Some cities, such as Cleveland, did not get UHF TV until the late 1960s, so the UHF converter for that Motorola TV would have been useless in northeastern Ohio until then as I am about to explain. Channel 43 was the first commercial UHF station, followed by 61 (formerly Kaiser Broadcasting, off the air from 1975 to '82 or so, then home shopping, now WQHS Univision) and 55 in Akron; however, the very first UHF channel in Cleveland was PBS (then NET) channel 25, which went on the air in 1965. I lived in a Cleveland suburb at the time (Wickliffe, an eastern suburb 15 miles from Cleveland and about ten miles further southwest from the TV towers in the Cleveland suburb of Parma), and we had the devil of a time receiving that station on our 17-inch Silvertone portable TV with a loop antenna. I could barely make out the station's test pattern through all the snow.

I'll never forget when 43 went on three years later. I was in my basement one afternoon, working on an old TV, IIRC, and had the radio on. Suddenly, an announcement came on: "Attention! Channel 43 is on the air!!" Well, I dropped what I was doing, ran up the basement stairs, and turned the TV on to channel 43. The station was on the air, all right--with a test pattern! The picture was much better than channel 25 had in our area, but that was because 43 had a much stronger signal. The local elementary school, just down the road from me at the time (again, late '60s), had an outdoor amplified all-channel antenna to get channel 25, which was downconverted to channel 4 so as to be watchable on the 21" b&w RCA TVs in the classrooms at the time. The sets all had a card taped to the sides of the cabinets to remind teachers to set the VHF tuner to channel 4, in order to receive then-NET channel 25. The VHF antenna was rarely if ever used, as the TVs were in the classrooms for educational purposes only.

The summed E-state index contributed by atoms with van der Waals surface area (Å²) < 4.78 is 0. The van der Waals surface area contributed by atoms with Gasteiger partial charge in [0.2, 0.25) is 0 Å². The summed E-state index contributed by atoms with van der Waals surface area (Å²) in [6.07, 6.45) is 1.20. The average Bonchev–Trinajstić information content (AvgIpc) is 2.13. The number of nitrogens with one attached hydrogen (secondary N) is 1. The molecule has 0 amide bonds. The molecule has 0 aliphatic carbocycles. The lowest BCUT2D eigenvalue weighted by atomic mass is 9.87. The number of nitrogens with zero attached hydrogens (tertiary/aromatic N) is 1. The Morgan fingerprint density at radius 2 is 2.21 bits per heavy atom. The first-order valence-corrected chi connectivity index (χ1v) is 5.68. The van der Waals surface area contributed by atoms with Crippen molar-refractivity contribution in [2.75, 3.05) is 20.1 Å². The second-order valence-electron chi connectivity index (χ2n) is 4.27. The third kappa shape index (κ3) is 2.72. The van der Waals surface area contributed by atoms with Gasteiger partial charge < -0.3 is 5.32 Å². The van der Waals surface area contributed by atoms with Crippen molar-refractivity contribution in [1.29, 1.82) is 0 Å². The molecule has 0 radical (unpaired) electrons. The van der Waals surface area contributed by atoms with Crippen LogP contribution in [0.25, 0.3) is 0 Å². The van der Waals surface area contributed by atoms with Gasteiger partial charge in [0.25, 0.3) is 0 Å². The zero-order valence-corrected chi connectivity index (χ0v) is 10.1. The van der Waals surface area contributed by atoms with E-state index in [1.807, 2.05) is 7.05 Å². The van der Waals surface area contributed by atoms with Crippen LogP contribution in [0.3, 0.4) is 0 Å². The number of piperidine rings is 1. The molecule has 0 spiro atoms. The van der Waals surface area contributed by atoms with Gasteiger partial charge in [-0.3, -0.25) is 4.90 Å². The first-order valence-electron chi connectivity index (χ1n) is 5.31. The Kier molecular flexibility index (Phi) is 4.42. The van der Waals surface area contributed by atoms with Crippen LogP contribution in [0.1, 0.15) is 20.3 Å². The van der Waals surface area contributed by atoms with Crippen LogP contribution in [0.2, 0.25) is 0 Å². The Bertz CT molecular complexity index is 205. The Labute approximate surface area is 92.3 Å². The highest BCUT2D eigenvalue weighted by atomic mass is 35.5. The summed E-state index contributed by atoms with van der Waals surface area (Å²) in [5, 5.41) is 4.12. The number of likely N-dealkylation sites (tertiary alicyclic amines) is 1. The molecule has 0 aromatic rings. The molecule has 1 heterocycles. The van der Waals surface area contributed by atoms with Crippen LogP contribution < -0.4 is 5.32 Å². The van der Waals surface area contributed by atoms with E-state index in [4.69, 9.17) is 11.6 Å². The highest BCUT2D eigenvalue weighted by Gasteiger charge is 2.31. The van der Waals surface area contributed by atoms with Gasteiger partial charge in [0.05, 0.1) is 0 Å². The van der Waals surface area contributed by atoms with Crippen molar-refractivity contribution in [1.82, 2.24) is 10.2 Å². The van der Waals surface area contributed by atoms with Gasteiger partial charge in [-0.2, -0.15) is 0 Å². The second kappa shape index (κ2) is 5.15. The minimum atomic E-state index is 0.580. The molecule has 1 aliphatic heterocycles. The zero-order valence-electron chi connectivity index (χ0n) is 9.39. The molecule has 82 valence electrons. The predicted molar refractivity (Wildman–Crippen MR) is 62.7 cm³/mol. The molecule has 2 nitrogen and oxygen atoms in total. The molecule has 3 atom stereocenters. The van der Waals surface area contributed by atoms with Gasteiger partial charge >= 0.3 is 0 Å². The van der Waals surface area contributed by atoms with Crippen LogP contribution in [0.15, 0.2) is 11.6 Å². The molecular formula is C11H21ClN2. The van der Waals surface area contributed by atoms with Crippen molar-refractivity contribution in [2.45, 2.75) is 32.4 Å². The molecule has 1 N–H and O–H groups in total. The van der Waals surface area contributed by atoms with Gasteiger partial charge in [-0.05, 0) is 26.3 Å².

BTW, I looked at the TV Guide listings for the Milwaukee area a few moments before starting to write this, and found that the NBC station serving that city was (and still is) on channel 4--not on a UHF channel. I mention this because of VK member Electronic M's statement that the Milwaukee metro area was "a UHF town from early on", in his words. Milwaukee does have its CBS channel on channel 58 now, but that is only because Fox Broadcasting bought out the city's original VHF CBS affiliate some time ago, forcing the CBS affiliation to move to channel 58.